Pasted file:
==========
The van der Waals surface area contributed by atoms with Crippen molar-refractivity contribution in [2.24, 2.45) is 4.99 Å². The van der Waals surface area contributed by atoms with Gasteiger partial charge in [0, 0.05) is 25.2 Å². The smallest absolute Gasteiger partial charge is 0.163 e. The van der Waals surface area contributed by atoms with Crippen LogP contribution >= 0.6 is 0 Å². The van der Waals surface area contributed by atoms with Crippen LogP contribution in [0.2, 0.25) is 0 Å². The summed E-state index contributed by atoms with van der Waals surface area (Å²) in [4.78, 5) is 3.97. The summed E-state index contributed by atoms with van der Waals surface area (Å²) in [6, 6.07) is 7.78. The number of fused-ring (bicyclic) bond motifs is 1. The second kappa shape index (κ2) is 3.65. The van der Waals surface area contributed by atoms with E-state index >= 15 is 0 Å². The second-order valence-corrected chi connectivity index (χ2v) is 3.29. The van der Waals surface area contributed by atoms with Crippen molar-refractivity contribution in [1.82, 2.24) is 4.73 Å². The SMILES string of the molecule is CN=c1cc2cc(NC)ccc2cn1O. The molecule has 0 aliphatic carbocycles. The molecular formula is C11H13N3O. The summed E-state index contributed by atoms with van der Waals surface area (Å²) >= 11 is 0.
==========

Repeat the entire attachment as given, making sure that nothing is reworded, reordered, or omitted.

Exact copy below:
The van der Waals surface area contributed by atoms with Crippen molar-refractivity contribution in [2.24, 2.45) is 4.99 Å². The van der Waals surface area contributed by atoms with Gasteiger partial charge in [0, 0.05) is 25.2 Å². The smallest absolute Gasteiger partial charge is 0.163 e. The van der Waals surface area contributed by atoms with Crippen LogP contribution >= 0.6 is 0 Å². The van der Waals surface area contributed by atoms with Crippen LogP contribution in [0.2, 0.25) is 0 Å². The summed E-state index contributed by atoms with van der Waals surface area (Å²) in [4.78, 5) is 3.97. The summed E-state index contributed by atoms with van der Waals surface area (Å²) in [6, 6.07) is 7.78. The number of fused-ring (bicyclic) bond motifs is 1. The second kappa shape index (κ2) is 3.65. The van der Waals surface area contributed by atoms with E-state index >= 15 is 0 Å². The second-order valence-corrected chi connectivity index (χ2v) is 3.29. The van der Waals surface area contributed by atoms with Crippen molar-refractivity contribution in [1.82, 2.24) is 4.73 Å². The SMILES string of the molecule is CN=c1cc2cc(NC)ccc2cn1O. The molecule has 0 aliphatic carbocycles. The molecular formula is C11H13N3O. The summed E-state index contributed by atoms with van der Waals surface area (Å²) >= 11 is 0.